Thursday, August 15, 2013

Creating meadow magic

Every other year, local volunteers organize the Joy Garden Tour to benefit the Village Green, a 12-acre park in the heart of Cashiers, North Carolina.

In 2011, I waited too long and the event was sold out. This year I bought my ticket right away and joined 1200 other enthusiasts who traveled from at least a dozen states to view several private gardens in the area.

Of course, the homes were quite spectacular and there were many attractive gardens displaying a combination of native plantings and seasonal ornamentals. However, it was the meadow at the Morse home that was highlight of the tour for me.

You enter the front door and walk straight through the house to a flagstone terrace where you are treated to a spectacular view of Whiteside Mountain. 

The cliffs there are the highest in eastern North America, rising to an elevation of 4,930 feet. That view is amazing enough, but there is also a carpet of wildflowers at your feet that seems to go on for miles.

The meadow and other gardens on the property were designed by Jeremy Smearman of Planters Landscape. He and his associates have been working on just the right combination of plants for the meadow and this year everything has come together to create a most memorable vista.

As you can see from the photos, Echinacea purpurea is the dominant plant in the landscape right now, along with Liatris and Bishop's Flower.  This scenario can change depending on the time of year, so the folks at Planters were kind enough to share  the rest of their wildflower list with us:

Bishop’s Flower
Black-eyed Susan
Cornflower/Bachelor’s Button
Dense Blazing Star
Ox-eyed Daisy
Red Corn Poppy/Flanders Poppy
Tickseed/Lance-leaved Coreopsis
According to Planters Regional Manager Bo Gambrell, it takes three seasons to establish a healthy wildflower meadow. “The main reason being that you will only get 60-70% germination each time you seed and each meadow has its own needs. The first thing you should do is get a soil sample and find out what your soil is lacking in nutrients. Then, order three times as much seed as you need and store the leftover seed to broadcast each spring. Most of the time you will want to mix some sand with your seed when using a spreader to help spread the different sized seeds evenly. If you have raw soil, you should also mix in a little bit of creeping red fescue grass seed on the first application.”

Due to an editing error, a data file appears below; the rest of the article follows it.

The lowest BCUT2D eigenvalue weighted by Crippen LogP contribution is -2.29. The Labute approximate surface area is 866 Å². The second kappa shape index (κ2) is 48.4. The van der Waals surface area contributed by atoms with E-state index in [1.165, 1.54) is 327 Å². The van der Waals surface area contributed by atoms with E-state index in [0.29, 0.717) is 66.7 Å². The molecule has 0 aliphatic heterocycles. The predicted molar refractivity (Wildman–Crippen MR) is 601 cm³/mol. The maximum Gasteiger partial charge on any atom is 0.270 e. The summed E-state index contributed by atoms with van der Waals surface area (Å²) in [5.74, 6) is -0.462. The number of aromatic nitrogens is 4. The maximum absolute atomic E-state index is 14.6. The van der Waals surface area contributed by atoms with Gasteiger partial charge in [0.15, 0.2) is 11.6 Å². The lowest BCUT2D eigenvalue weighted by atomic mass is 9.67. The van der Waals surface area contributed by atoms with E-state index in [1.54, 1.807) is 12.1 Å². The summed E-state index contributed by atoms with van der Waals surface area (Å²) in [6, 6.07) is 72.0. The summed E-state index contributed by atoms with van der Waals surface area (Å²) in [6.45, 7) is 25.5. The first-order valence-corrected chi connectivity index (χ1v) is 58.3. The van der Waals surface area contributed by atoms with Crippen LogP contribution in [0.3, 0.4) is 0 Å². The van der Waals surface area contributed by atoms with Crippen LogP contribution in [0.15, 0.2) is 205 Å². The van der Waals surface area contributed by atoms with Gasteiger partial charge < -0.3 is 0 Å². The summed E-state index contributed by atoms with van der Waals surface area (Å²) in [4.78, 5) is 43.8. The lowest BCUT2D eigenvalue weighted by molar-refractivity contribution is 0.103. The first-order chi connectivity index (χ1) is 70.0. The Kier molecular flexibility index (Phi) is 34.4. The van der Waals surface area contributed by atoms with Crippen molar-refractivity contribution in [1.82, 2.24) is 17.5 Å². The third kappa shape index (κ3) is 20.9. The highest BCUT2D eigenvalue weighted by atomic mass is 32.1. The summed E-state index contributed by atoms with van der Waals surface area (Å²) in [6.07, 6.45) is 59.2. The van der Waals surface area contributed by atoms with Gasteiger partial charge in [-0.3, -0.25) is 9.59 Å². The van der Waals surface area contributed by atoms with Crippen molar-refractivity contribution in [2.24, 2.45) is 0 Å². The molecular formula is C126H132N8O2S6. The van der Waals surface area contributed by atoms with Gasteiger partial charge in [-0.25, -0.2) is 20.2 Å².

After that, further seeding should be unnecessary as long as the meadow is doing well, although you might have to replenish some areas if flowers are thinning. Aside from that, as long as the meadow gets enough water each year, you need only mow it and cut down volunteer tree saplings.

I have a small slope I’d like to dress up with some wildflowers. Now after seeing the work done at Morse Meadow, I have some beautiful ideas growing in my head.


Christopher C. NC said...

Looks great. I would be interested to know their installation procedure and maintenance routine for this meadow. Surely it can't be hand weeding like I do.

Rose Petals Nursery said...


Lynn Hunt said...

Christopher, I've asked them for more details about care, length of time to establish and so forth. Will update the posting when I hear back. Your mountain meadow is amazing, too!

Lynn Hunt said...

Thank you Cydney!

Les said...

I enlarged your photo to get a broader view, and wow, what a spectacular garden. I can't imagine being able to see that meadow, and that mountain from my home.

Lynn Hunt said...

Les, the tour visited this house first and after seeing that meadow, nothing else caught my eye the remainder of the afternoon. Bo of Planters has given me more details on creating the meadow which I will add to the posting today.

Sunil Patel said...

Hi Lynn, wow, that's an incredible view! The echinacea just seems to go on an on, I can only imaging how is smells on a hot day, gorgeous. "Wild flower meadow" planting is all the rage here and "prairie planting" comes a close second, it's being plugged a lot. It's not my style, I'm much more traditional, but I can appreciate how beautiful it can be.

Lynn Hunt said...

Sunil, these gardening fads come and go but I think the meadow is perfect for the house I visited. I am going to try to duplicate it in a small area here just for fun to see how it does. Will keep you posted!

Janet, The Queen of Seaford said...

This is what I want to do with our septic drain field. I have a bunch of sumac and blackberries that are growing and crowding out all (or any) of the wildflowers that germinated.

Lynn Hunt said...

Janet, that would be beautiful for you! Are you going to start in the spring? Can't wait to see how you progress! Keep us posted.

ZielonaMila said...

Beautiful place, wonderful photos:) Greetings

Lynn Hunt said...

Greetings Zielona! Where are you writing from? I'm so glad you enjoyed the posting and photographs. Please come back and visit soon!

Mui said...

Last July, we visited our friend Diego Gala Merino in his dairy in Escalona del Prado (Segovia). He and his father own a fantastic farm and they are absolutely passionate about farming... we could share a few hours with them which was a really pleasure for us.

Lucy M. Clark said...
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Taylor said...

This is really inspiring! I would love to do this as I very much prefer an informal, somewhat wild garden & have made a point of trying to encourage pollinators to attract bees. This year I have foxgloves popping up all over the place as they have self seeded.

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